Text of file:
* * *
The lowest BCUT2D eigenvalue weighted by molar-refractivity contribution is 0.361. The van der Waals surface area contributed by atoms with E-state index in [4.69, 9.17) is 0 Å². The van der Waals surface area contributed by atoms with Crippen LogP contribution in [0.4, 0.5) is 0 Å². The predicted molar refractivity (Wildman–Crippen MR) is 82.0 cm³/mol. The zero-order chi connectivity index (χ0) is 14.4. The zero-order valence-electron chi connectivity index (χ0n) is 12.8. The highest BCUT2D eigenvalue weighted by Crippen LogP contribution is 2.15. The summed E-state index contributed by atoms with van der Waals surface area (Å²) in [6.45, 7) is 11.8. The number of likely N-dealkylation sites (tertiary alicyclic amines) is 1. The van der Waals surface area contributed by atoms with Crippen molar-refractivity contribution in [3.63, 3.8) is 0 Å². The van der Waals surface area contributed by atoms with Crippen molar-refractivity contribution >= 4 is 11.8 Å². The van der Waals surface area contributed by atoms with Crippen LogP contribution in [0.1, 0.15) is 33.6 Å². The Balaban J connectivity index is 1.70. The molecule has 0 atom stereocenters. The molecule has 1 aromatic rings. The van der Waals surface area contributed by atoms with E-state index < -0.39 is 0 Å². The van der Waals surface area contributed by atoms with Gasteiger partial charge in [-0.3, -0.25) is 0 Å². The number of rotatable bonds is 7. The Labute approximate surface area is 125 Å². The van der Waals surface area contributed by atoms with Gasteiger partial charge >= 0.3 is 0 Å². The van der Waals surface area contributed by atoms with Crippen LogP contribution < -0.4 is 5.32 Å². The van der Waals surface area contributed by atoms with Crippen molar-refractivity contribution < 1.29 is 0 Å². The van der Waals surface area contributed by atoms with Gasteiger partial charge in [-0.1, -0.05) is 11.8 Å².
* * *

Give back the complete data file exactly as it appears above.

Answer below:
The lowest BCUT2D eigenvalue weighted by molar-refractivity contribution is 0.361. The van der Waals surface area contributed by atoms with E-state index in [4.69, 9.17) is 0 Å². The van der Waals surface area contributed by atoms with Crippen LogP contribution in [0.4, 0.5) is 0 Å². The predicted molar refractivity (Wildman–Crippen MR) is 82.0 cm³/mol. The zero-order chi connectivity index (χ0) is 14.4. The zero-order valence-electron chi connectivity index (χ0n) is 12.8. The highest BCUT2D eigenvalue weighted by Crippen LogP contribution is 2.15. The summed E-state index contributed by atoms with van der Waals surface area (Å²) in [6.45, 7) is 11.8. The number of likely N-dealkylation sites (tertiary alicyclic amines) is 1. The van der Waals surface area contributed by atoms with Crippen molar-refractivity contribution in [3.63, 3.8) is 0 Å². The van der Waals surface area contributed by atoms with Crippen molar-refractivity contribution >= 4 is 11.8 Å². The van der Waals surface area contributed by atoms with Crippen LogP contribution in [0.1, 0.15) is 33.6 Å². The Balaban J connectivity index is 1.70. The molecule has 0 atom stereocenters. The molecule has 1 aromatic rings. The van der Waals surface area contributed by atoms with E-state index < -0.39 is 0 Å². The van der Waals surface area contributed by atoms with Gasteiger partial charge in [-0.3, -0.25) is 0 Å². The number of rotatable bonds is 7. The Labute approximate surface area is 125 Å². The van der Waals surface area contributed by atoms with Gasteiger partial charge >= 0.3 is 0 Å². The van der Waals surface area contributed by atoms with Crippen LogP contribution < -0.4 is 5.32 Å². The van der Waals surface area contributed by atoms with Crippen molar-refractivity contribution < 1.29 is 0 Å². The van der Waals surface area contributed by atoms with Gasteiger partial charge in [-0.1, -0.05) is 11.8 Å².